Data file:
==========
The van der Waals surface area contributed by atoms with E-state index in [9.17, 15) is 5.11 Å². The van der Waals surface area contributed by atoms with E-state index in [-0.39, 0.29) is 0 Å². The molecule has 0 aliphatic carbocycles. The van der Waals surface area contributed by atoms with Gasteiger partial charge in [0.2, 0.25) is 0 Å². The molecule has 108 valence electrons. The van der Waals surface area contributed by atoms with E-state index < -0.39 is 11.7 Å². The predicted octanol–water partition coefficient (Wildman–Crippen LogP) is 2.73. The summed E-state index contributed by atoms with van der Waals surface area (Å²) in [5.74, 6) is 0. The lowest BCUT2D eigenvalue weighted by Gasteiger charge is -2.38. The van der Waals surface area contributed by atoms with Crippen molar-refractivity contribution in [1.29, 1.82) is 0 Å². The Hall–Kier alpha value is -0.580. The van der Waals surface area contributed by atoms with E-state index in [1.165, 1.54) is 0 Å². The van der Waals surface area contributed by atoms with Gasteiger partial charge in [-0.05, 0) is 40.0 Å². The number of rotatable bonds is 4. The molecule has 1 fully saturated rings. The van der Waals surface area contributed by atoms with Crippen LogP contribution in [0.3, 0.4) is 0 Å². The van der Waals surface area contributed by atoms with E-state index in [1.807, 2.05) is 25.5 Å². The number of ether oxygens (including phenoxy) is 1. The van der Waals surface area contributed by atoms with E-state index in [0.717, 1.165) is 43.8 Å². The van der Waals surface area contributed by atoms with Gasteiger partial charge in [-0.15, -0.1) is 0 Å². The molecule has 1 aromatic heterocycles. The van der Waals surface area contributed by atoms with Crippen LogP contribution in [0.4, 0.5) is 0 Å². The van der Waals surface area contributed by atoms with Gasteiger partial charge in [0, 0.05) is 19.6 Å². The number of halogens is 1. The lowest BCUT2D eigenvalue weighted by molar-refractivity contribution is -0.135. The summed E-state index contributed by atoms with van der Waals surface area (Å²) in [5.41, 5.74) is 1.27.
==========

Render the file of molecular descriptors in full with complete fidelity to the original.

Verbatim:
The van der Waals surface area contributed by atoms with E-state index in [9.17, 15) is 5.11 Å². The van der Waals surface area contributed by atoms with E-state index in [-0.39, 0.29) is 0 Å². The molecule has 0 aliphatic carbocycles. The van der Waals surface area contributed by atoms with Gasteiger partial charge in [0.2, 0.25) is 0 Å². The molecule has 108 valence electrons. The van der Waals surface area contributed by atoms with E-state index < -0.39 is 11.7 Å². The predicted octanol–water partition coefficient (Wildman–Crippen LogP) is 2.73. The summed E-state index contributed by atoms with van der Waals surface area (Å²) in [5.74, 6) is 0. The lowest BCUT2D eigenvalue weighted by Gasteiger charge is -2.38. The van der Waals surface area contributed by atoms with Crippen molar-refractivity contribution in [1.29, 1.82) is 0 Å². The Hall–Kier alpha value is -0.580. The van der Waals surface area contributed by atoms with E-state index in [1.165, 1.54) is 0 Å². The van der Waals surface area contributed by atoms with Gasteiger partial charge in [-0.05, 0) is 40.0 Å². The number of rotatable bonds is 4. The molecule has 1 fully saturated rings. The van der Waals surface area contributed by atoms with Crippen LogP contribution in [0.3, 0.4) is 0 Å². The van der Waals surface area contributed by atoms with E-state index in [1.807, 2.05) is 25.5 Å². The number of ether oxygens (including phenoxy) is 1. The van der Waals surface area contributed by atoms with E-state index in [0.717, 1.165) is 43.8 Å². The van der Waals surface area contributed by atoms with Gasteiger partial charge in [-0.15, -0.1) is 0 Å². The molecule has 1 aromatic heterocycles. The van der Waals surface area contributed by atoms with Crippen LogP contribution in [0.4, 0.5) is 0 Å². The van der Waals surface area contributed by atoms with Gasteiger partial charge in [0, 0.05) is 19.6 Å². The number of halogens is 1. The lowest BCUT2D eigenvalue weighted by molar-refractivity contribution is -0.135. The summed E-state index contributed by atoms with van der Waals surface area (Å²) in [5.41, 5.74) is 1.27.